Sermon for August 4, 2019
Texts: Micah 6:6-8; Psalm 122; Colossians 3:1-4; Luke 12:13-21
Sermon: "What Is in Your Barn?"
A famine is not really an unusual occurrence in some parts of the world. But a few years ago, a story about an area of Mozambique in southern Africa touched my heart deeply.
The people there do not farm to make money. They farm to stay alive. The weather in recent years has wreaked true havoc in their attempts to raise crops, particularly the dry spells caused by that phenomenon called El Nino.
October came that year. But the rains did not come.
The people waited, hoping the rains would come in November or in December or in January. But the rains did not come.
Some decided to plant and just hope that maybe the rains would come. But in the spring of the next year, no one had anything to harvest.
They usually harvest once a year and expect their food from that harvest to last for the entire year.
To make matters worse, many people ATE the remaining seeds they had because it was the only nutrition they had. That meant nothing to plant the next year.
Hearing a story like this evokes compassion in our hearts. We can't imagine a life in which there is not just a scarcity of food but no food at all, not just a smaller crop to harvest but no crop at all.
And here comes Jesus telling us about someone who had so much that he had to build new barns to hold it.
With a first read of the parable Jesus tells in the lesson today, we might instinctively wonder just what is foolish about the man in the parable.
Here is what we know about him from what Jesus tells us:
He is a very rich man.
He has been successful in his business of farming.
He has been so successful that he is running out of room for all the crops that are piling up around him. He has no place that will hold all of it.
So he builds a much bigger barn so he'll have a place to store the abundance of crops.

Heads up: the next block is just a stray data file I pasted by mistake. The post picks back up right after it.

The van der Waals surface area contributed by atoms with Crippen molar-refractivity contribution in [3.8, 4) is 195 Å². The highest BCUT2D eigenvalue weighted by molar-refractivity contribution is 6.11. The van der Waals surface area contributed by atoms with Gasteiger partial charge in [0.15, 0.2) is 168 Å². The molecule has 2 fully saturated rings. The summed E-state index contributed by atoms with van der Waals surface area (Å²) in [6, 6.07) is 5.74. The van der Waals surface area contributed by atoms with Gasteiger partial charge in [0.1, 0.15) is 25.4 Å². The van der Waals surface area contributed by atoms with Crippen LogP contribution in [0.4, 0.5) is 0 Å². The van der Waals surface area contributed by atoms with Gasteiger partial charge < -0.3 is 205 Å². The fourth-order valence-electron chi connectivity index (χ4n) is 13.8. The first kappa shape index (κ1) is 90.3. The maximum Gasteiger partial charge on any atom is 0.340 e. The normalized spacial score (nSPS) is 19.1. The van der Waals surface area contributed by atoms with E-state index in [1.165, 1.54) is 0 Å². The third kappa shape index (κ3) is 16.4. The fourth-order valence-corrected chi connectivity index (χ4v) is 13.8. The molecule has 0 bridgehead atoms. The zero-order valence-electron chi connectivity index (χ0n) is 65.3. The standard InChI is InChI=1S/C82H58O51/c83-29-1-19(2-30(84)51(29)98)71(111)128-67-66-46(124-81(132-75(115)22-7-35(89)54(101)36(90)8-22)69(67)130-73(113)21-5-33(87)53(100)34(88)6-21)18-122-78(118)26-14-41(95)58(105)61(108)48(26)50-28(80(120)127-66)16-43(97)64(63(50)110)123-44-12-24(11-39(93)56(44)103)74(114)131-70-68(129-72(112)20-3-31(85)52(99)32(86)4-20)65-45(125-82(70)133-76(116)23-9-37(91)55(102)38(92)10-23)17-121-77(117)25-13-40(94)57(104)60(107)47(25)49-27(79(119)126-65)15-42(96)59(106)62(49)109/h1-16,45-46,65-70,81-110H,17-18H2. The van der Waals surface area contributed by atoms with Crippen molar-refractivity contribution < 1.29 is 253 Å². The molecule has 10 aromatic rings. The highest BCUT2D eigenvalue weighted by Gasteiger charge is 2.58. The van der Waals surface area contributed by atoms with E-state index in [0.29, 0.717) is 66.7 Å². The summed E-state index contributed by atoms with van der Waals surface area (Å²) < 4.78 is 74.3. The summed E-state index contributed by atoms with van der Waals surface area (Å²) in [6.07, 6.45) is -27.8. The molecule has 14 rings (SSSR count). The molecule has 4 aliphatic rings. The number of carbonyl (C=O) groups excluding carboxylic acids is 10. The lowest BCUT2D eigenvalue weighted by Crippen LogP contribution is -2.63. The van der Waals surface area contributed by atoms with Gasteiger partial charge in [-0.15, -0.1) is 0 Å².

He looks around at how well he has done. Now, he thinks, "I'll have plenty for my golden years."
Are you wondering: What is foolish about planning for the future? Isn't that considered prudent thinking, even wise?
Well, let's be clear:
Jesus is not speaking against having wealth and enjoying it. Rather, Jesus uses the parable to reveal what it looks like when one forgets that riches come from God.
-- that the providence of God grants the abundant crops,
-- that the servants who toil in the fields have contributed to the overflow that surrounds the farm owner now,
--and that a barn filled with crops is not cause for boasting but for gratitude and praise of God and sharing with neighbors who are not so blessed.
To sharpen the irony of the man's satisfaction with himself, the parable tells that God comes to the man that very night to say, "How foolish you are. Whose barn full of crops will this be now? You are about to give up your life."
The foolish rich man forgot whose hand guides life itself.
The rich farmer does not give thanks to God.
He does not acknowledge that others, such as workers in the fields, had a hand in his abundance.
His barn overflows with material wealth, and that wealth dominates his life and gives him security that all is well for him.
It is easy to be lulled into such a false security by a barn full of stuff.
But I do wonder: what does someone who doesn't have a barn, much less anything to put in it, think about this parable?
Might Jesus have a message for them about hoarding riches in a barn?
I guess the story could be about something other than crops or money or other material things.